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COPFS could raise its game over sex offence cases, inspectors find
Scotland's prosecutors could do more to engage with victims of sex offences to prevent them disengaging with the investigation and prosecution process, an independent inspection report has found.
Published today, a thematic report by the Inspectorate of Prosecution in Scotland on the investigation and prosecution of sexual crimes praises the dedication of the professionals involved, but identifies several areas where the Crown Office & Procurator Fiscal Service could improve the quality of service delivered to victims.
Prosecution of sexual crimes now constitutes 75% of COPFS's High Court work.
The standard and frequency of communication "is not meeting the needs of victims", the report concludes. It calls for a more proactive approach, tailored to individual vulnerabilities and needs, with the desired method and timing of communication being agreed with victims at the outset.
It also finds "an unrealistic expectation by COPFS of victim and witnesses’ understanding of the prosecution process". The use of legal terminology coupled with a systematic approach to communication is apt to confuse and can contribute to a sense of separation and detachment. Information provided should be readily accessible to those who are unfamiliar with the legal system.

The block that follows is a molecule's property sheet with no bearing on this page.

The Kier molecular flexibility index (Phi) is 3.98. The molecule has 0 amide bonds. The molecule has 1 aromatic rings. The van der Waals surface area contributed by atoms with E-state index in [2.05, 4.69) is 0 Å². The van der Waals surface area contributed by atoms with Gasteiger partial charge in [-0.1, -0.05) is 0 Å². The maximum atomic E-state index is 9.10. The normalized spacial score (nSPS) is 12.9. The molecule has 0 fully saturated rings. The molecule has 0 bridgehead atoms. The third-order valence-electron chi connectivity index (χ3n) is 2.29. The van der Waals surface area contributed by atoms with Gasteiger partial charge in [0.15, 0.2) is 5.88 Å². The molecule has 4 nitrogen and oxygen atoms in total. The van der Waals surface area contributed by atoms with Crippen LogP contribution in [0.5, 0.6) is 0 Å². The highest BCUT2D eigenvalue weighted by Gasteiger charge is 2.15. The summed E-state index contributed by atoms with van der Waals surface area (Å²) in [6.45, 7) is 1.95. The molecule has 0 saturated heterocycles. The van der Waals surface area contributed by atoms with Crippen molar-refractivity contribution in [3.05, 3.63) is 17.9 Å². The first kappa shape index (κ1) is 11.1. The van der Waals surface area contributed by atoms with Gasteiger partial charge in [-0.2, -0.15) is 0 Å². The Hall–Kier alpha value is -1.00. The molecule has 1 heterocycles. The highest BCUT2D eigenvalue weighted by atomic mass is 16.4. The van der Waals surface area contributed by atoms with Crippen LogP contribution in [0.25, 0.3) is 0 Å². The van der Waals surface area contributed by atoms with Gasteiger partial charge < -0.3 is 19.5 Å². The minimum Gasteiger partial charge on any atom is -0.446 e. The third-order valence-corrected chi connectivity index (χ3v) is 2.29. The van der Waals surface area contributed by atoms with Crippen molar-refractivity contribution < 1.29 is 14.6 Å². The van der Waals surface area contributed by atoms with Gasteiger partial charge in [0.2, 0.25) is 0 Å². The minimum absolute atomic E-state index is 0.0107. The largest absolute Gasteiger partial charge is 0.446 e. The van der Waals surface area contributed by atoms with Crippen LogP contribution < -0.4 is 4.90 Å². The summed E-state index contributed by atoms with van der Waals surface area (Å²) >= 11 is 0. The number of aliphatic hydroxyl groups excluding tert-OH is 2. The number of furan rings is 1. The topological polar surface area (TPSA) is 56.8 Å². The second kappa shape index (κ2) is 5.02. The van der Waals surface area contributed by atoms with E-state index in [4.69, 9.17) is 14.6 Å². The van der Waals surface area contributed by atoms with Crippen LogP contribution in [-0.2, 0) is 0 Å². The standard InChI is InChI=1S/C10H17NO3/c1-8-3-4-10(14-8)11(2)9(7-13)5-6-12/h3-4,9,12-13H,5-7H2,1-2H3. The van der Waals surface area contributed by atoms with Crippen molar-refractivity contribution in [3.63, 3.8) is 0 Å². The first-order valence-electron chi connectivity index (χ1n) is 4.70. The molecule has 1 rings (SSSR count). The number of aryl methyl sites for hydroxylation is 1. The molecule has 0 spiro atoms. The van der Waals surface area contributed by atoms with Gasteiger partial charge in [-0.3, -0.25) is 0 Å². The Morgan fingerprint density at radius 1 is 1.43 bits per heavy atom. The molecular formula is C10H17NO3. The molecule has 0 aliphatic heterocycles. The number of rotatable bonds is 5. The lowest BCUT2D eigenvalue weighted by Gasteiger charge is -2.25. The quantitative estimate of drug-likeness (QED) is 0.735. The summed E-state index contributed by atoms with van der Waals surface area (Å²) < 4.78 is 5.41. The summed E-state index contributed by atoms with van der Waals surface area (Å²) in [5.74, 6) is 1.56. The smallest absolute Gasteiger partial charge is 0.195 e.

In addition, many victims felt unprepared for and unsighted on the trial process. To assist victims to give their best evidence, the report advocates the introduction of a bespoke court management strategy, designed to ensure the suite of practical measures aimed at providing support is made available in a coordinated package, and discussed at the most appropriate time.
As regards cases involving children, while these are receiving some priority, all such cases should be progressed within custody timescales – and there is "a significant gap in the availability of any advocacy or court based support for children".
The report makes a total of 12 recommendations designed to ensure serious sexual crimes are investigated and prosecuted thoroughly, expeditiously and to the highest quality, in accordance with the individual needs of the victim(s).
Michelle Macleod, HM Chief Inspector commented: “We found many dedicated professionals in the Crown Office and Procurator Fiscal Service (COPFS) seeking to achieve the best outcome for each case, challenged by unprecedented numbers of serious sexual crimes, a climate of budgetary restraint and an increasingly complex criminal justice system.
However, the high number of victims who disengage during the criminal justice process, after taking the significant step to report such crimes, infers that more could be done by the criminal justice system, in which COPFS is arguably the key organisation, to secure their participation throughout the process.”
Click here to access the report.